In an employee friendly move, a Parliamentary Panel has pitched for faster and enhanced payment of workmen dues and employee wages in the corporate insolvency process.

Not only has the Joint Committee on the Insolvency and Bankruptcy Code 2015 recommended enhanced payments to employees, it has also modified the order of priority of distribution of sale proceeds of liquidation assets, giving a better deal to employees.

In its report, tabled in Parliament on Thursday, the Joint Committee has suggested that workmen dues to the extent of twenty-four months preceding liquidation commencement date be considered, instead of twelve months provided in the current Bill.

Simply put, the coverage period of workmen dues to be settled is sought to be expanded to 24 months.

As regards the order of priority of payment of debts in case of insolvency, the Panel has suggested that unpaid employee dues may be placed ahead of debts owed to secured creditors—although both would rank equally among them.

The Joint Committee has in its report observed that workmen are the nerve centre of any company.

In the event of any company becoming insolvent or bankrupt, the workmen tend to get affected adversely and, therefore priority has to be given to their outstanding dues, the Panel noted.


In another employee friendly move, the Joint Committee has also recommended that all sums due to any workman or employee from the provident fund, the pension fund and the gratuity fund should not be included in the liquidation estate assets and estate of the bankrupt.

The Panel was of the view that provident fund, pension fund and the gratuity fund provide the social safety net to the workmen and employees and hence need to be secured in the event of liquidation of a company or bankruptcy of partnership firm.


In another significant recommendation, this Parliamentary Panel has suggested that the Insolvency and Bankruptcy code should have specific provisions to deal with cross border insolvency.

The Insolvency Code should also apply on the foreign assets of a personal guarantor to a debtor company, the Joint Committee has suggested.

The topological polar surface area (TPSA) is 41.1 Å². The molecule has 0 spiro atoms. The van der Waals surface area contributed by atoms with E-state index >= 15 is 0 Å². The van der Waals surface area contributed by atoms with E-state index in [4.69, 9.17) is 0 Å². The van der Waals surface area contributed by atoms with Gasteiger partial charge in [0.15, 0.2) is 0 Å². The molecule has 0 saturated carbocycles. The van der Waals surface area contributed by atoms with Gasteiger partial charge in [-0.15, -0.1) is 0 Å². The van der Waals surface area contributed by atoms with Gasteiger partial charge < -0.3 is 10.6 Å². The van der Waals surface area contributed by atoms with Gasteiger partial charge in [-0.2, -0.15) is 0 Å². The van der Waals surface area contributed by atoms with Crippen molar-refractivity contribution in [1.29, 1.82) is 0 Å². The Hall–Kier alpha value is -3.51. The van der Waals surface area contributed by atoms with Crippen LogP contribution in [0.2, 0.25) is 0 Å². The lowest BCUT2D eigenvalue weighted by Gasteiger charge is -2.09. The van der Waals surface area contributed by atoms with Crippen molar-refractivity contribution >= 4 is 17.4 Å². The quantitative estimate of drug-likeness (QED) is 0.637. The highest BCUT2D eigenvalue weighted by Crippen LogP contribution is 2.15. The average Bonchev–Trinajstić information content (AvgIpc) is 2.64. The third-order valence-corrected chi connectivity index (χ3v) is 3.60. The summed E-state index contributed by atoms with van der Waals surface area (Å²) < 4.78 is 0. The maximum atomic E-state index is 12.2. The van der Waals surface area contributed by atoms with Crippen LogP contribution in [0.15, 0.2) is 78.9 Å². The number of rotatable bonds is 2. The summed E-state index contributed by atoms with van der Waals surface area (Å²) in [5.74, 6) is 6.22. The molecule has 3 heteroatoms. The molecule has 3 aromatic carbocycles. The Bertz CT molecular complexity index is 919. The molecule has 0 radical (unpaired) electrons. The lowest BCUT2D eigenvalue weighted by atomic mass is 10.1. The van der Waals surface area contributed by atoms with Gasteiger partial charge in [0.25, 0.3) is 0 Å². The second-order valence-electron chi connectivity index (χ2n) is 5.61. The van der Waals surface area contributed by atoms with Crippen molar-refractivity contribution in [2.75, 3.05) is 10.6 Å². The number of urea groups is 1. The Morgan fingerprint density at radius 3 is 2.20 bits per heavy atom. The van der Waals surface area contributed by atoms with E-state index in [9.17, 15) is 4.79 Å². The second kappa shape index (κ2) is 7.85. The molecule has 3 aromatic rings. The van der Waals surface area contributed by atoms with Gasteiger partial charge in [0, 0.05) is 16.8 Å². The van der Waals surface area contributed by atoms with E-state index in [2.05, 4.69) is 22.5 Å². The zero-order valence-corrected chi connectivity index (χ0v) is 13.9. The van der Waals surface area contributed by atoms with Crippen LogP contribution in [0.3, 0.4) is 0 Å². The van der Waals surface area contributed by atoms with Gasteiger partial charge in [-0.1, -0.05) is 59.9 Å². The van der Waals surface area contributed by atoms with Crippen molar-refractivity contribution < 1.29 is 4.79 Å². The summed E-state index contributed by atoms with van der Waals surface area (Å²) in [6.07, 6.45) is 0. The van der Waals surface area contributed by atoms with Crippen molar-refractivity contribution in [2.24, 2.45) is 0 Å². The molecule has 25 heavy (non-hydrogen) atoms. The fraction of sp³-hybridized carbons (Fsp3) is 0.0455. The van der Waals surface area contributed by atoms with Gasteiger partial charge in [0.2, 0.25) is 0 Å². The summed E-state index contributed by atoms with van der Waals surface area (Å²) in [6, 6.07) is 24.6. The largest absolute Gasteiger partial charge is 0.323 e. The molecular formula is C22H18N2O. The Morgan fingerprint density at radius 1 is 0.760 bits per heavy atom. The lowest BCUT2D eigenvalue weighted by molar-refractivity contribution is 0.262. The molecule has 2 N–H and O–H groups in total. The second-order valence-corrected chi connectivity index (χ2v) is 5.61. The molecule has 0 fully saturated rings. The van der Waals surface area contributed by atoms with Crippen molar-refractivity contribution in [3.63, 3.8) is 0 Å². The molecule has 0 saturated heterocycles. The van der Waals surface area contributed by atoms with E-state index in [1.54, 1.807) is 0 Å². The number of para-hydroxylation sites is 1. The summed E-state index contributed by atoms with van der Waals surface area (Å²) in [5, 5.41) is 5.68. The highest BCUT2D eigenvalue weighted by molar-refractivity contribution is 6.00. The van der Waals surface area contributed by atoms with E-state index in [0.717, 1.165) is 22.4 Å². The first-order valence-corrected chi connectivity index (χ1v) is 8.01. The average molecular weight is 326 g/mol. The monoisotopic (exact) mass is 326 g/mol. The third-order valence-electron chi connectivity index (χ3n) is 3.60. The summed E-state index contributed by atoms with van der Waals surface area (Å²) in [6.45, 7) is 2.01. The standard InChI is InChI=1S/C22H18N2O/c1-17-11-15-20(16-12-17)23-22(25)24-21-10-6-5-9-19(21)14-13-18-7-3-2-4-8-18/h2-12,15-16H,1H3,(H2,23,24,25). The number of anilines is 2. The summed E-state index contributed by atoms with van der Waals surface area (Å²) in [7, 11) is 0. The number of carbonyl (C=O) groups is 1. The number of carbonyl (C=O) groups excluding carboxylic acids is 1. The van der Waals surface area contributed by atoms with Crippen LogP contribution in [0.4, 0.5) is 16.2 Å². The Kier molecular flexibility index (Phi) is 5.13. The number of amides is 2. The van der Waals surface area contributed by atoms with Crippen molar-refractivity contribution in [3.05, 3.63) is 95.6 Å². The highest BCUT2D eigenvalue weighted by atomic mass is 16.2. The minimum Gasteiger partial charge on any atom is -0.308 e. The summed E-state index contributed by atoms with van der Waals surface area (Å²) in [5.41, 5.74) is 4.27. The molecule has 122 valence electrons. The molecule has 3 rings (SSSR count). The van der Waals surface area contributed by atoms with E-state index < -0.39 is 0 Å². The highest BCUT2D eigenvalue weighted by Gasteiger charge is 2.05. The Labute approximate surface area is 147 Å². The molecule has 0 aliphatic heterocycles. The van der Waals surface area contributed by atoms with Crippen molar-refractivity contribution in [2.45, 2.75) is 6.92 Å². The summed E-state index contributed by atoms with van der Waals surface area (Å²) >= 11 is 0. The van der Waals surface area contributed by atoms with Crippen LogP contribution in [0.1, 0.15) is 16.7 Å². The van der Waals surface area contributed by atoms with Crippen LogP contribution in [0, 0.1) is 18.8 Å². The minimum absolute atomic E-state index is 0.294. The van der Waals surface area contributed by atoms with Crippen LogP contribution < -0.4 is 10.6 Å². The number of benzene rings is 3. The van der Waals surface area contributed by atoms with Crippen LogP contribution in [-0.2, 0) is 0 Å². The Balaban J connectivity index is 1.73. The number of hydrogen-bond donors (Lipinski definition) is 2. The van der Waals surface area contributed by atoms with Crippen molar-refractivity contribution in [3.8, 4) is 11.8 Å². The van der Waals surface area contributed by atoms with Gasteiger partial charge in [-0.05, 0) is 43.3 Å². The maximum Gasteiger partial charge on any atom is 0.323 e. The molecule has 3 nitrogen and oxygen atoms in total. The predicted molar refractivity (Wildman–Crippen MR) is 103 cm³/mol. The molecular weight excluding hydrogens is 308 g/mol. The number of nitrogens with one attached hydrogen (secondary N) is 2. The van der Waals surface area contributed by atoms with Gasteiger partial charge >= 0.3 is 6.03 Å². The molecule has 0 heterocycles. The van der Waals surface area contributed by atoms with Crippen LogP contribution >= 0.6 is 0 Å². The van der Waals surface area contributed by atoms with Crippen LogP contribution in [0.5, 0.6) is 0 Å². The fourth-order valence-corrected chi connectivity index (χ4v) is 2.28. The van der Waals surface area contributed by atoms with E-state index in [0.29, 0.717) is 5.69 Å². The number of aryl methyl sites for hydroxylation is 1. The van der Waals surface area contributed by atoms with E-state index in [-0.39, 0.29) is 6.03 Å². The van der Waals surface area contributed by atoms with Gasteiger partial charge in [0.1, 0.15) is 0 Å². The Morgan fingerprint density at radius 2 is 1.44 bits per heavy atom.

The aspect of including personal guarantors is being seen as recommendation flowing out of experiences faced by Indian lenders with ‘wilful defaulter’ Vijay Mallya’s failed airline business Kingfisher Airlines Ltd.

While the Bankruptcy Law Reforms Committee had in its report confined its recommendations to domestic insolvency issues, the Joint Committee however felt that time was ripe for the proposed Insolvency Code to cover even cross border insolvency.

Given that many corporate transactions and businesses today involve an international and cross border element, the implication of cross border insolvency cannot be ignored too long if India is to have comprehensive and long lasting insolvency law as the Code aims to achieve, the Joint Committee said.

“Not incorporating this (cross border insolvency) will lead to an incomplete Code”, the Committee noted.

On the insistence of the Joint Committee, the Finance Ministry had suggested an enabling mechanism to the Panel to cover situations of cross border insolvency. After deliberations, the Joint Committee has suggested that Centre be empowered to enter into agreements with foreign Governments for enforcing the provisions of Insolvency and Bankruptcy Code.

The Joint Committee has suggested that Centre may be empowered to direct, by notification, the application of Insolvency and Bankruptcy code on assets or property (of a corporate debtor or debtor) situated outside India.

This may be done only in case of countries with which reciprocal arrangements are in place, the Panel has said.